Batteries to store wind energy

Scientific American reports that Xcel Energy, a Minneapolis-based utility company, has started to test a new technology to store wind energy in batteries. The company is currently trying it in a 1,100 megawatts facility of wind turbines in Southern Minnesota. The company started this effort because 'the wind doesn't always blow and, even worse, it often blows strongest when people aren't using much electricity, like late at night.' It has received a $1 million grant from Minnesota's Renewable Development Fund and the energy plant should be operational in the first quarter of 2009. And if this project is successful, the utility expects to deploy many more energy plants before 2020 to avoid more polluting energy sources. ...

Scientific American reports that Xcel Energy, a Minneapolis-based utility company, has started to test a new technology to store wind energy in batteries. The company is currently trying it in a 1,100 megawatts facility of wind turbines in Southern Minnesota. The company started this effort because 'the wind doesn't always blow and, even worse, it often blows strongest when people aren't using much electricity, like late at night.' It has received a $1 million grant from Minnesota's Renewable Development Fund and the energy plant should be operational in the first quarter of 2009. And if this project is successful, the utility expects to deploy many more energy plants before 2020 to avoid more polluting energy sources. ...

Xcel Energy batteries to store the energy from wind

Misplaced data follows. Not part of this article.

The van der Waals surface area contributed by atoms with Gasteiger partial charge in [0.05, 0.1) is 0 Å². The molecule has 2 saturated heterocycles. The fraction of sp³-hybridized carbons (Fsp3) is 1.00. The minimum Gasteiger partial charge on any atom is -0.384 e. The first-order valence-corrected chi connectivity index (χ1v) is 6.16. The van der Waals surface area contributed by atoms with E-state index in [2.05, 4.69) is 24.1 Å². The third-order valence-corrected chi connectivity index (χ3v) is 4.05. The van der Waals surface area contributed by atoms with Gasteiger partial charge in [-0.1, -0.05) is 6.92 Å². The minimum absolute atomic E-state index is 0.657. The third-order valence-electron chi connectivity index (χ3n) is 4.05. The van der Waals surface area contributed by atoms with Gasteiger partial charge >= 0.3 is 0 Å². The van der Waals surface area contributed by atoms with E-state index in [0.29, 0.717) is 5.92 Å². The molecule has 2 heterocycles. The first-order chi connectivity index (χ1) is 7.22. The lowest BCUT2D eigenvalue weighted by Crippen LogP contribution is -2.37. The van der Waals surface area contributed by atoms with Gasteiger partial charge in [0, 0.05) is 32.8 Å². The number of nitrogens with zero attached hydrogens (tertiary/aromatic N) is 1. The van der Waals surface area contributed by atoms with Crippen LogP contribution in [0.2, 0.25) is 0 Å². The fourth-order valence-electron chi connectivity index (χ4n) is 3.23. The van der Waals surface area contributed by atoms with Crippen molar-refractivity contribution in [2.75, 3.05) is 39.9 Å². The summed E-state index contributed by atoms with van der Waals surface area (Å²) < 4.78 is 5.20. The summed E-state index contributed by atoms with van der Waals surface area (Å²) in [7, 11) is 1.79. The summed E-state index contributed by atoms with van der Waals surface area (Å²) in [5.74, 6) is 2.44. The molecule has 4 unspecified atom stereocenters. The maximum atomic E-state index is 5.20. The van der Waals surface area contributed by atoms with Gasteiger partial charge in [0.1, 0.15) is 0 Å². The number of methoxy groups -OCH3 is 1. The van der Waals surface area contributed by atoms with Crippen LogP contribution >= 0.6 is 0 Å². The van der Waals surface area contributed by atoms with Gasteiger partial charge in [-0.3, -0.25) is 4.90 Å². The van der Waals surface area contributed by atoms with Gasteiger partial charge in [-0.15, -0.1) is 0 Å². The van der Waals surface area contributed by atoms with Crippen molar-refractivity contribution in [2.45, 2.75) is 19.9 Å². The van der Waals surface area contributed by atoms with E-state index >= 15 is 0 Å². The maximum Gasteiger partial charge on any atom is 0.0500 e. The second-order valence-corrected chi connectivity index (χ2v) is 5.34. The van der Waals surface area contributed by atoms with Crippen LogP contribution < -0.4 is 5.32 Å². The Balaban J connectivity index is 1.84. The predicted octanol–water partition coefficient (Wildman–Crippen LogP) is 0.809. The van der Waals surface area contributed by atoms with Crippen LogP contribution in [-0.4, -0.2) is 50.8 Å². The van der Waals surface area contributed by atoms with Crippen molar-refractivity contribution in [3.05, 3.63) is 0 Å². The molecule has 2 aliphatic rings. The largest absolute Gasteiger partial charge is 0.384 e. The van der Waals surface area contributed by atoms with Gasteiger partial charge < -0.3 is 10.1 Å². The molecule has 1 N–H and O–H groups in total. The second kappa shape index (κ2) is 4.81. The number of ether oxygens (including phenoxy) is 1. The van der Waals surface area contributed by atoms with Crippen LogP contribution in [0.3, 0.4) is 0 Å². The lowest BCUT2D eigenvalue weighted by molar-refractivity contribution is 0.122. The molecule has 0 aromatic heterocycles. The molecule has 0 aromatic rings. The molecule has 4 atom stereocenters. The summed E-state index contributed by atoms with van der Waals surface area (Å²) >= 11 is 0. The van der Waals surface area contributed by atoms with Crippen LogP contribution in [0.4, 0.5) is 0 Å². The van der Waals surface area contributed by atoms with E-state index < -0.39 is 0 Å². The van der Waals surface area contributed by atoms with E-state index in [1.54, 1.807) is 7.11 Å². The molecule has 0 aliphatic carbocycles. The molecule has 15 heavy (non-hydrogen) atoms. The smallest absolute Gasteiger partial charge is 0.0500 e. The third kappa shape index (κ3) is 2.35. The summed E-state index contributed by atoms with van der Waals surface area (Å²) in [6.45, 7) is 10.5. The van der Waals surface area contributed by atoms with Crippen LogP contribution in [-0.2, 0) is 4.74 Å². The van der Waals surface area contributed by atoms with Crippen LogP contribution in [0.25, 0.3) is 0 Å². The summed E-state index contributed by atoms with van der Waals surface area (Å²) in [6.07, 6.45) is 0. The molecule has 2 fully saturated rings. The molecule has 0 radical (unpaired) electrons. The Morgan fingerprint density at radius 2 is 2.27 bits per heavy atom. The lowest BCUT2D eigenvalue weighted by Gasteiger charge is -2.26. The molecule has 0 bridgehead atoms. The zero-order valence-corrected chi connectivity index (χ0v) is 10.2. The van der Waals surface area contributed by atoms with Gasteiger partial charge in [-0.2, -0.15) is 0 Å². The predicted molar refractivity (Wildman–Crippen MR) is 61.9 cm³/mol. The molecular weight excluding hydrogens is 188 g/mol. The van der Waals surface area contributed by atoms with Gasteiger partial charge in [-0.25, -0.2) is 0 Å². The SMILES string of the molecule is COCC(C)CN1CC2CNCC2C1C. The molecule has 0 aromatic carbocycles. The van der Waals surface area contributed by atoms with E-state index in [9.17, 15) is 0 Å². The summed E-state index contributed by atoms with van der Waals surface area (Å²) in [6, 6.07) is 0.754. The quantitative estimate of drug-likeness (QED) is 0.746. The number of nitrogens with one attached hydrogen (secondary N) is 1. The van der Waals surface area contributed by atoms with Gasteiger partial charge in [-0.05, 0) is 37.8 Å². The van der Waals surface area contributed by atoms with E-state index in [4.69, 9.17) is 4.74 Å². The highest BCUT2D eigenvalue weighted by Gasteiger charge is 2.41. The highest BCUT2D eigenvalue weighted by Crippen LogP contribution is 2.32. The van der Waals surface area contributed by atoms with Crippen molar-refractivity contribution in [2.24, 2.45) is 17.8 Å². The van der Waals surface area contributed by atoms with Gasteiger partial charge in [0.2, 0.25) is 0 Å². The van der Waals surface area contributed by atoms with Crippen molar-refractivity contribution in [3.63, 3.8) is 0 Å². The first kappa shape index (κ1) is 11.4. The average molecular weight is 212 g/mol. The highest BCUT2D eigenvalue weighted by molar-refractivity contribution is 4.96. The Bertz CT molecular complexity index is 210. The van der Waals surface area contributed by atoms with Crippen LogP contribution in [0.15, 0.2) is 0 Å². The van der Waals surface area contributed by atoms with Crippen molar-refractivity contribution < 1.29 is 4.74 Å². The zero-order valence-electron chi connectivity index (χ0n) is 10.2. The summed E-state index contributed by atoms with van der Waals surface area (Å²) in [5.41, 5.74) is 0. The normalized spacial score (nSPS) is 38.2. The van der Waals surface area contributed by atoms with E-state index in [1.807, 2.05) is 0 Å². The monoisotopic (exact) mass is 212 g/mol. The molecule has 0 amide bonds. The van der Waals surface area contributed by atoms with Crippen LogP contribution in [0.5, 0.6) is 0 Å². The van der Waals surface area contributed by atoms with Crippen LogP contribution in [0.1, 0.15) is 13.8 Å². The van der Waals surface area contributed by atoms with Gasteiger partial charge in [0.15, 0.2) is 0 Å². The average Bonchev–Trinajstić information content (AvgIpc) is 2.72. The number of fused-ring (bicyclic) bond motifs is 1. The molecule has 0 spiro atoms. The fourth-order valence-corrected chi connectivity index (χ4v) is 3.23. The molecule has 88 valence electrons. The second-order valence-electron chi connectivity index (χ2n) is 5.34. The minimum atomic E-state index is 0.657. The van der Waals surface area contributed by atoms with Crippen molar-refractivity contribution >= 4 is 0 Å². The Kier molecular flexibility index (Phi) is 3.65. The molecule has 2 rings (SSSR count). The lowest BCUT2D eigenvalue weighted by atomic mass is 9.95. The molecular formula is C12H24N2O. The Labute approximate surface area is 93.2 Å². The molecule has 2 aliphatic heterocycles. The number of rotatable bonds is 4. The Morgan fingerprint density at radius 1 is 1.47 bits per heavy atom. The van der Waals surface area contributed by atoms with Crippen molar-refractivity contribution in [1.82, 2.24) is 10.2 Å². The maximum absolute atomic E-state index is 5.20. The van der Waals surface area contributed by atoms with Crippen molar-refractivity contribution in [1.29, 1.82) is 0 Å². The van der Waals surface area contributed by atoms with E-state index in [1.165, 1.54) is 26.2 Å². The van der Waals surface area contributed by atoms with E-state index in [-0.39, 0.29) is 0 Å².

You can see two pictures on the left. The top one represents workers lifting a battery module into place. (Credit: S&C Electric Company) The picture below is a schematic of one of these sodium-sulfur batteries. "The battery is made up of twenty 50-kilowatt modules. It is roughly the size of two semi trailers and weighs approximately 80 tons. The battery is able to store about 7.2 megawatt-hours of electricity, with a charge/discharge capacity of one megawatt. When the wind blows, the batteries are charged. When the wind calms down, the batteries supplement the power flow. Fully charged, the battery could power 500 homes for over 7 hours." (Credit: Xcel Energy)

So where are these batteries coming from? "The energy storage in question -- a series of sodium-sulfur batteries from NGK Insulators, Ltd. -- can store roughly seven megawatt-hours of power, meaning the 20 batteries are capable of delivering roughly one megawatt of electricity almost instantaneously, enough to power 500 average American homes for seven hours.

Here is a quote from Frank Novachek, director of corporate planning for Xcel Energy: 'Over 100 megawatts of this technology [is] deployed throughout the world. The batteries 'store wind at night and they contract with their utility to put out a straight line output from that wind farm every day.'"

These batteries are efficient, but also expensive. They cost "$3 million per megawatt plus millions for start-up and testing. 'Right now, they're a little too expensive,' Novachek says. But 'it's getting in the ballpark where it looks like the economics might be there. Testing will help us understand the value.' So far the battery has been through five charging and recharging cycles and testing will continue through next year, Novachek says."

Here is a link to a Xcel Energy press release from February 28, 2008, "Xcel Energy launches groundbreaking wind-to-battery project," which provides additional details about the project. "The project will take place in Luverne, Minn., about 30 miles east of Sioux Falls, S.D., with the battery installation beginning this spring adjacent and connected to a nearby 11-megawatt wind farm owned by Minwind Energy, LLC. S&C Electric Company will install the battery and all associated interconnection components."

Finally, if you're interested in this project, please read the two following documents from Xcel Energy.

Sources: David Biello, Scientific American, December 22, 2008; and various websites

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